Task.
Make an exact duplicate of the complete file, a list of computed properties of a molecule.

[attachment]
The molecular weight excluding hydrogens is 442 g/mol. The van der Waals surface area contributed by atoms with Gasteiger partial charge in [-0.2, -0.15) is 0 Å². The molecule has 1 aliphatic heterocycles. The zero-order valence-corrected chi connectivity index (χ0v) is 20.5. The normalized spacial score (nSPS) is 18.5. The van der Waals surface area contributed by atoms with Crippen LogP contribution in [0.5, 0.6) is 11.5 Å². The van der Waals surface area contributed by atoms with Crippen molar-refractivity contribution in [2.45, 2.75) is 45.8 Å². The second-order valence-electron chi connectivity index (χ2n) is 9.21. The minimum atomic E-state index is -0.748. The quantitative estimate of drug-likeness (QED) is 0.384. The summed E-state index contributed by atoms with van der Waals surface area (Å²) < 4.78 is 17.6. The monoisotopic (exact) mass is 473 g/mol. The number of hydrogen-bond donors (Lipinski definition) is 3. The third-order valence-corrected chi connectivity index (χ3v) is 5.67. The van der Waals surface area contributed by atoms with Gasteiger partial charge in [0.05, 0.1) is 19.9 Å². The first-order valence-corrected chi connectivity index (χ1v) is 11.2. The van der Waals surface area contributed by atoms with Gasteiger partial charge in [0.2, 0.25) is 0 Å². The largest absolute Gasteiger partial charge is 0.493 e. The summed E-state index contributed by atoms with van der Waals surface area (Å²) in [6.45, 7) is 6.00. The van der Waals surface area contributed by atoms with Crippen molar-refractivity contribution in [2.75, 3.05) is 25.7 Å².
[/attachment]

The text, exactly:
The molecular weight excluding hydrogens is 442 g/mol. The van der Waals surface area contributed by atoms with Gasteiger partial charge in [-0.2, -0.15) is 0 Å². The molecule has 1 aliphatic heterocycles. The zero-order valence-corrected chi connectivity index (χ0v) is 20.5. The normalized spacial score (nSPS) is 18.5. The van der Waals surface area contributed by atoms with Crippen LogP contribution in [0.5, 0.6) is 11.5 Å². The van der Waals surface area contributed by atoms with Crippen molar-refractivity contribution in [2.45, 2.75) is 45.8 Å². The second-order valence-electron chi connectivity index (χ2n) is 9.21. The minimum atomic E-state index is -0.748. The quantitative estimate of drug-likeness (QED) is 0.384. The summed E-state index contributed by atoms with van der Waals surface area (Å²) < 4.78 is 17.6. The monoisotopic (exact) mass is 473 g/mol. The number of hydrogen-bond donors (Lipinski definition) is 3. The third-order valence-corrected chi connectivity index (χ3v) is 5.67. The van der Waals surface area contributed by atoms with Gasteiger partial charge in [0.05, 0.1) is 19.9 Å². The first-order valence-corrected chi connectivity index (χ1v) is 11.2. The van der Waals surface area contributed by atoms with Gasteiger partial charge in [0.2, 0.25) is 0 Å². The largest absolute Gasteiger partial charge is 0.493 e. The summed E-state index contributed by atoms with van der Waals surface area (Å²) in [6.45, 7) is 6.00. The van der Waals surface area contributed by atoms with Crippen molar-refractivity contribution in [2.75, 3.05) is 25.7 Å².